Vulkan Drivers Faster Than The OpenGL Drivers - The RADV Vulkan driver is slower than RadeonSI OpenGL, which isn't too much of a surprise given its limited development resources and not being in development as long as other Vulkan drivers. However, the Intel ANV Vulkan driver is slower than the GL driver (that's also the case for Haswell on GL / Vulkan). It looks like the Intel Vulkan driver just needs more time to mature too. It's not just the game/renderer to blame as the proprietary NVIDIA/AMD stacks have shown Vulkan can be faster than OpenGL with the same games while having less CPU overhead.

On-Disk Shader Cache - There's been patches for an on-disk GLSL shader cache to speed up game loading times going back many months. The work has been centered around the Intel i965 driver and unfortunately this shader cache hasn't yet landed in Mesa Git. We also haven't seen any public shader cache work for RadeonSI or NVC0 yet. Some prep work landed in Mesa in September for the shader cache, but unfortunately it's not all buttoned up yet. The shader cache will be a big win for game loading times on supported Mesa drivers.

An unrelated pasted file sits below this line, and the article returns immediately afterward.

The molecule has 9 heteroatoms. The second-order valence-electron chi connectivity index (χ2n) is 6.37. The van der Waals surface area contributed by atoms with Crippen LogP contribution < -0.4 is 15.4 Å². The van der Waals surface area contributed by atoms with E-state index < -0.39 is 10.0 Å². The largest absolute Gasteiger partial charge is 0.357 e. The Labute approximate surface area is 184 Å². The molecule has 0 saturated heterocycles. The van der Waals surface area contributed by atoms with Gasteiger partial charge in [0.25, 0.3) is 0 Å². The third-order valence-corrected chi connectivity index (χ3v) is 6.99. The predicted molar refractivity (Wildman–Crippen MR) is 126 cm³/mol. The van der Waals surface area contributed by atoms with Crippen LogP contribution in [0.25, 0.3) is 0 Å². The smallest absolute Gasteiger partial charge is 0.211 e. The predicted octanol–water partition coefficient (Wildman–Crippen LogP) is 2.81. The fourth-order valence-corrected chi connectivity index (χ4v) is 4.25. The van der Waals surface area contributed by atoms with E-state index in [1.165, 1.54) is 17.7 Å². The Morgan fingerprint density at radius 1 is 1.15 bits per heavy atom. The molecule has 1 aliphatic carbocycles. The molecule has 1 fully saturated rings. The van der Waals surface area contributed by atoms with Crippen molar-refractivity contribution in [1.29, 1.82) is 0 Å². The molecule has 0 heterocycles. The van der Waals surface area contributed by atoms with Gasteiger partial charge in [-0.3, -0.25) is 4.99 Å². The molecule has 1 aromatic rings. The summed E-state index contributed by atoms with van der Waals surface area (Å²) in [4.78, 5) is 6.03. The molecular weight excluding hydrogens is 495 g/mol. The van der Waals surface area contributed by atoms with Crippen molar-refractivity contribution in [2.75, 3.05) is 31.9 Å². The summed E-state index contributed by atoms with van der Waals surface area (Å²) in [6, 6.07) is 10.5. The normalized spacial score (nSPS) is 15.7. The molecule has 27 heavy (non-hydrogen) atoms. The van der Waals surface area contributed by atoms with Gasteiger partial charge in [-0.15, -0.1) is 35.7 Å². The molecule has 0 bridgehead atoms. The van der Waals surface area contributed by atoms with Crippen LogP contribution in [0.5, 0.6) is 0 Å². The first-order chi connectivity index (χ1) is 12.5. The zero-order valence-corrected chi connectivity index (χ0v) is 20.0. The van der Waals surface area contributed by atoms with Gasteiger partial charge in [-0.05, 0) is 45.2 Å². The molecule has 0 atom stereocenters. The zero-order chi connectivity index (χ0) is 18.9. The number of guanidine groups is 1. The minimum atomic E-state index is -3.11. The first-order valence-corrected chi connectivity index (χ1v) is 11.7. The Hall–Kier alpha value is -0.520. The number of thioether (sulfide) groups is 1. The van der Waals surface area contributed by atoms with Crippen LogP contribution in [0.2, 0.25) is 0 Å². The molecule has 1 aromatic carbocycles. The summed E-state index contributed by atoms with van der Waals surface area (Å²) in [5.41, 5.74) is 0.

AZDO / Driver Overhead - More work is still needed for making Mesa drivers support "Approaching Zero Driver Overhead" techniques. Some extensions are supported but other extensions like ARB_indirect_parameters, ARB_bindless_texture, ARB_sparse_texture, and many other extensions are not yet supported by Mesa or only by a subset of the drivers.

OpenGL 2015 / 2016 Extensions - Related to the previous AZDO comment, there still are a ton of ARB/EXT extensions post-4.5 OpenGL that have yet to be implemented by Mesa drivers. You can see all of the red via the bottom of MesaMatrix.net. Not all of the extensions are necessarily useful but a good number of them are important. There are also a number of OpenGL ES 3.1/3.2 extensions yet to be completed by the Radeon or Nouveau drivers.